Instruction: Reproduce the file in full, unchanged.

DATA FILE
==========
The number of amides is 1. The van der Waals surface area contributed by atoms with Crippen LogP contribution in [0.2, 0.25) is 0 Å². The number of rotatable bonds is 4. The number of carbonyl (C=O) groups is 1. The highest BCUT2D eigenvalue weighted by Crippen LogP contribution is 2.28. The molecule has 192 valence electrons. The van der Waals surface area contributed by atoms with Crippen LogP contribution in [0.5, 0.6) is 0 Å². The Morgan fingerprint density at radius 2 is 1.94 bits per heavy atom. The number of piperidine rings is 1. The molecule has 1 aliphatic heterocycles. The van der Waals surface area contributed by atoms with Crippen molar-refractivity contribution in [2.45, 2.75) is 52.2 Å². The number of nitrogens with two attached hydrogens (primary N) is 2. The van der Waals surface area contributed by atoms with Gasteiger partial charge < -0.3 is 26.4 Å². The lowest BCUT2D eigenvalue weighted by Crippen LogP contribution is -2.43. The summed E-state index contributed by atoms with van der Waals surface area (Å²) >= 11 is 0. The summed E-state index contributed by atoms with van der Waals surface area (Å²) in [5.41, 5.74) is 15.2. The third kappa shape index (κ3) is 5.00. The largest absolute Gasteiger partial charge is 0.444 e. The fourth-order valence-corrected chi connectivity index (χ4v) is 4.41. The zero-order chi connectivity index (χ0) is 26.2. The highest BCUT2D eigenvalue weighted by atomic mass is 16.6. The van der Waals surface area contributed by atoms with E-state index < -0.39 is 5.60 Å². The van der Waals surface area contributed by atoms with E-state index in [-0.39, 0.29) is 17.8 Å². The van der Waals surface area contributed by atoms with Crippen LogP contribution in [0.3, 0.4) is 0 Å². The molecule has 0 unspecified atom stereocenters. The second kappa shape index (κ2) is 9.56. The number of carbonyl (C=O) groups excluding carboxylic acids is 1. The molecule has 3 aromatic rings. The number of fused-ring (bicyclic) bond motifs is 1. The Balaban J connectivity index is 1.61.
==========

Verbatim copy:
The number of amides is 1. The van der Waals surface area contributed by atoms with Crippen LogP contribution in [0.2, 0.25) is 0 Å². The number of rotatable bonds is 4. The number of carbonyl (C=O) groups is 1. The highest BCUT2D eigenvalue weighted by Crippen LogP contribution is 2.28. The molecule has 192 valence electrons. The van der Waals surface area contributed by atoms with Crippen LogP contribution in [0.5, 0.6) is 0 Å². The Morgan fingerprint density at radius 2 is 1.94 bits per heavy atom. The number of piperidine rings is 1. The molecule has 1 aliphatic heterocycles. The van der Waals surface area contributed by atoms with Crippen molar-refractivity contribution in [2.45, 2.75) is 52.2 Å². The number of nitrogens with two attached hydrogens (primary N) is 2. The van der Waals surface area contributed by atoms with Gasteiger partial charge < -0.3 is 26.4 Å². The lowest BCUT2D eigenvalue weighted by Crippen LogP contribution is -2.43. The summed E-state index contributed by atoms with van der Waals surface area (Å²) >= 11 is 0. The summed E-state index contributed by atoms with van der Waals surface area (Å²) in [5.41, 5.74) is 15.2. The third kappa shape index (κ3) is 5.00. The largest absolute Gasteiger partial charge is 0.444 e. The fourth-order valence-corrected chi connectivity index (χ4v) is 4.41. The zero-order chi connectivity index (χ0) is 26.2. The highest BCUT2D eigenvalue weighted by atomic mass is 16.6. The van der Waals surface area contributed by atoms with E-state index < -0.39 is 5.60 Å². The van der Waals surface area contributed by atoms with E-state index in [-0.39, 0.29) is 17.8 Å². The van der Waals surface area contributed by atoms with Crippen LogP contribution in [0.3, 0.4) is 0 Å². The molecule has 0 unspecified atom stereocenters. The second kappa shape index (κ2) is 9.56. The number of carbonyl (C=O) groups excluding carboxylic acids is 1. The molecule has 3 aromatic rings. The number of fused-ring (bicyclic) bond motifs is 1. The Balaban J connectivity index is 1.61.